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LocationAmericas > Mesoamerica
Time100 BCE to 500 CE
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News: Ancient Mask Adds to Corpus of Isthmian Script

One of the most amazing thing about Mesoamerican archaeology is that new discoveries are constantly being made. Among one of the most important was the discovery of an inscribed slab found under the waters of the Acula River near the village of La Mojarra in 1986 in the Mexican state of Veracruz. Dubbed Stela 1 of La Mojarra, this monument was inscribed with 465 glyphs arranged in 21 columns, and the image of a ruler. The writing on it is nothing like any other writing system in Mesoamerica, such as Maya, Zapotec, Mixtec, or Aztec, although like the Maya it also used the Long Count.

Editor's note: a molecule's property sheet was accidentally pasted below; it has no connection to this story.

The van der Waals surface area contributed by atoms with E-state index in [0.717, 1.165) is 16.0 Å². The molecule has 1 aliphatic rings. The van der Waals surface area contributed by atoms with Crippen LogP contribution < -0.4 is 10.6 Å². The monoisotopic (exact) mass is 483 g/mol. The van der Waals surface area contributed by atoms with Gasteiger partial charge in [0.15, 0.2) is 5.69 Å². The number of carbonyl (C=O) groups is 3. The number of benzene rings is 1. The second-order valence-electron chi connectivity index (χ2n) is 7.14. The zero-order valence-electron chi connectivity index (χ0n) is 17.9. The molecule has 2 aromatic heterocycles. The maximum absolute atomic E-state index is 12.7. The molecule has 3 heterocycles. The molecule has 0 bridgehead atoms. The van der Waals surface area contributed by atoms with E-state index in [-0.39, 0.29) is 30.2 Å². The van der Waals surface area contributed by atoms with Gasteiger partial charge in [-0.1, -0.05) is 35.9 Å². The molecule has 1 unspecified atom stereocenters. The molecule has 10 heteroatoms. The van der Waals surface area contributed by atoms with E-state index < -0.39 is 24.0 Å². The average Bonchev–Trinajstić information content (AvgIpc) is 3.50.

However, Stela 1 of La Mojarra is not the only example of its writing system. Most of the monuments that bear glyphs in the same (or similar) writing system are also found near the Isthmus of Tehuantepec, the thin stretch of land that separates the majority of Mexico from its south-eastern states and from Central America, although none has texts as long as the Stela. The famous Tuxtla Statuette, a hand-length nephrite figurine of an almost comedic man dressed in a duck's outfit, bears a Long Count date of 162 CE as well as non-calendric glyphs. Other famous inscriptions include Stela C of Tres Zapotes, with a Long Count date of 32 BCE, and Stela 1 of Chiapa de Corzo (located in Chiapas, Mexico), with an incomplete date conjectured to be 36 BCE. In the site of Cerro de las Mesas, Veracruz, highly erroded monuments also bear Long Count dates, but from the early Classic period at around 450 CE, as well as a large stone version of the Tuxtla Statuette devoid of any text.